What the Media Missed
Here’s what the headline in every paper in the country should read today:
That’s the record budget deficit the government has accrued on our behalf since the fiscal year began last October. The word “record” really doesn’t even do the number justice… $1.1 trillion is more than double all of 2008’s all-time high deficit of $454 billion — and as you know, 2009 ain’t over. The CBO currently projects a $1.8 trillion budget deficit for the fiscal year, more than triple last year’s record.
Look at the recent history of the Treasury’s numbers and the trend is obvious. Check out our government’s book-balancing stupor over the last couple years:
That’s the kind of chart that should make a lot of sense to an active investor. What’s the outlook for a volatile stock that’s been making lower highs and lower lows?
But our government’s outrageous deficit isn’t the story du jour… once again, that title goes to Goldman Sachs. The world-famous investment bank reported earnings this morning in line with our sentiment yesterday: Goldman profited $3.4 billion in the second quarter, roughly double the Thomson Reuters forecast of $1.7 billion.
Perhaps even more beneficial for Goldman’s share price — and the market at large — newly famous analyst Meredith Whitney gave GS her first ever financial “buy” rating yesterday. The “buy first, think later” types took this news straight to the market, bumping up GS shares 5% and the S&P over 2%.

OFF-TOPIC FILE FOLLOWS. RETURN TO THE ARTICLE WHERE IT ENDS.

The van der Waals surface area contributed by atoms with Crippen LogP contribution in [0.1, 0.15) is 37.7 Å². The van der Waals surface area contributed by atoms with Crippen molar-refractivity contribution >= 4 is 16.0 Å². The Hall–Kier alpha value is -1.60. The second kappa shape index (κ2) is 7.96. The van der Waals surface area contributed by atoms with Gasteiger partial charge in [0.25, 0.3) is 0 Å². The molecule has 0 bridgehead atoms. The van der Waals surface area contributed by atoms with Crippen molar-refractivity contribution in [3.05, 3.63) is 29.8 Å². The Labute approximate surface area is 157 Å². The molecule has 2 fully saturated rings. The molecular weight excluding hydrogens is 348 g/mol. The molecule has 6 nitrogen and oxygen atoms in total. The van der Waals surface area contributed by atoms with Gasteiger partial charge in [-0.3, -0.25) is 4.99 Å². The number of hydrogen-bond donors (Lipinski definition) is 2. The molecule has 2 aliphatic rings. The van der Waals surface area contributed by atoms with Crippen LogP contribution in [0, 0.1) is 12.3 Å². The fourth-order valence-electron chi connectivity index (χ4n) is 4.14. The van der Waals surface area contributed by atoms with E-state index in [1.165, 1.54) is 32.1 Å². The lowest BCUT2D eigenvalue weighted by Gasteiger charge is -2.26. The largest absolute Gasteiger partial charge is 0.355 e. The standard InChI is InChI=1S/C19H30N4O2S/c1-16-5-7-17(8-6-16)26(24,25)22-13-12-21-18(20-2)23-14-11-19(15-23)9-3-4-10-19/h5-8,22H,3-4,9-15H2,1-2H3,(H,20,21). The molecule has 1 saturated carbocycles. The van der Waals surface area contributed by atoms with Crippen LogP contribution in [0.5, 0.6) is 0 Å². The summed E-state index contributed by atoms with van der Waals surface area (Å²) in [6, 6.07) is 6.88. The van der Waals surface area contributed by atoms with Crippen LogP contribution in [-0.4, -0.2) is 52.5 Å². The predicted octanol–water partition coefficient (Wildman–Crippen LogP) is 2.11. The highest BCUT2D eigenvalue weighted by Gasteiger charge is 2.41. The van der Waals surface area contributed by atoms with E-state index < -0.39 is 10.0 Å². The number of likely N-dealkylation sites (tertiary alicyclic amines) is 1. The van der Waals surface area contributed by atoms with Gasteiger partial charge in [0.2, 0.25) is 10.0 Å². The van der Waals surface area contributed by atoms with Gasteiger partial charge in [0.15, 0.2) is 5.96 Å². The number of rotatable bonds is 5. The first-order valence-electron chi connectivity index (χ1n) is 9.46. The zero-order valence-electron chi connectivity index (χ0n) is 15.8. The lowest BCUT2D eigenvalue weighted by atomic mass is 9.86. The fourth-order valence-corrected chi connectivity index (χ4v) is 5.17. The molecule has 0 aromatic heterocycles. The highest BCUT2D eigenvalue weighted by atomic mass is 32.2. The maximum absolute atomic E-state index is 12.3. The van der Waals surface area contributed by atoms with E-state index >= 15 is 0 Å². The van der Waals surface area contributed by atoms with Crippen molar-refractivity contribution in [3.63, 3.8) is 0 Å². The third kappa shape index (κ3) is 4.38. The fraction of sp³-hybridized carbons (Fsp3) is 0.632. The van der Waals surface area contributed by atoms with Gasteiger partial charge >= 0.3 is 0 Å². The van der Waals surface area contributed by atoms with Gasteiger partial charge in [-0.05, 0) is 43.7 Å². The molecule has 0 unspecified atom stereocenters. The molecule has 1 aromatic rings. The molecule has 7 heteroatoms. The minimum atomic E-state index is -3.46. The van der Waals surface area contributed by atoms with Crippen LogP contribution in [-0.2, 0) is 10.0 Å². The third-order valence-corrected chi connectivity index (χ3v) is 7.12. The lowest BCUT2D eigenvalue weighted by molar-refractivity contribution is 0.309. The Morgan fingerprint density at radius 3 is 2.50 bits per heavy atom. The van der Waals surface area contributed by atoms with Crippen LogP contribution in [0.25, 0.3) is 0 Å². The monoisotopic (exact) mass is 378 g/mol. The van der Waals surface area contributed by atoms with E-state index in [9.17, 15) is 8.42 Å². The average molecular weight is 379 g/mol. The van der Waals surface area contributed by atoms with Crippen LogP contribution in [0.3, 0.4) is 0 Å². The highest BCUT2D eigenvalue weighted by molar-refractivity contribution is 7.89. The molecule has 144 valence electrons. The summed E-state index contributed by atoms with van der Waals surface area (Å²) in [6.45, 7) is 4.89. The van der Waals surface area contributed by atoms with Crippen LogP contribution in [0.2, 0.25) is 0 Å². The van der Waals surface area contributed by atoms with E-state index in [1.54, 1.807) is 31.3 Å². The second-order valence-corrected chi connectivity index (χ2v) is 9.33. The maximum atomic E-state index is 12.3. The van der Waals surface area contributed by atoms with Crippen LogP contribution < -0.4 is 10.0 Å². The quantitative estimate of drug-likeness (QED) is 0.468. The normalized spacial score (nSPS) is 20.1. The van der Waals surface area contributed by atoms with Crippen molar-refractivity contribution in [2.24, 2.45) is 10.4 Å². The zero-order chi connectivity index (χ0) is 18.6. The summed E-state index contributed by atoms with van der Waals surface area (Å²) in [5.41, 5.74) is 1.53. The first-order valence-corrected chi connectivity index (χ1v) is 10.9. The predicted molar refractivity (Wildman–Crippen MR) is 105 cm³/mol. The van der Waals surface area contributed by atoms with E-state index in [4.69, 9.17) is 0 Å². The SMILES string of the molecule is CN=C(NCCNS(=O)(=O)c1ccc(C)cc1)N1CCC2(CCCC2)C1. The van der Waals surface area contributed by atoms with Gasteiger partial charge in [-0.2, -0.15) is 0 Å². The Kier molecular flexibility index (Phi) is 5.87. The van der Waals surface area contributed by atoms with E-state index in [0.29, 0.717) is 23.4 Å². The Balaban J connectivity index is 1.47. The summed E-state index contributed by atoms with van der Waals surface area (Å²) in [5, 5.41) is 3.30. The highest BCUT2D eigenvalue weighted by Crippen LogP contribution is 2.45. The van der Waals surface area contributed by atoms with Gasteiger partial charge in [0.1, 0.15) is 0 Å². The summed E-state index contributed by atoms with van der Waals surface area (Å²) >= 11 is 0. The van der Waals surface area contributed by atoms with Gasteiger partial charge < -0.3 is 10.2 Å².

But as usual, the drama’s in the details:
“Our more bullish outlook on Goldman Sachs shares,” Whitney wrote, “is deeply rooted in our sustained bearish stance on the U.S. economy and the state of U.S. financials at large. Specifically, we expect a tsunami of debt issuance from federal/sovereign, state and local governments to fund woefully underfunded budget gaps. In addition, we expect corporate debt issuance to be at least 60% as strong as peak cycle levels, reflecting sizable debt maturity rolls. What’s more, given fewer players in the market, not only is GS benefiting from market share gains on these products, but more widely in the derivatives products.”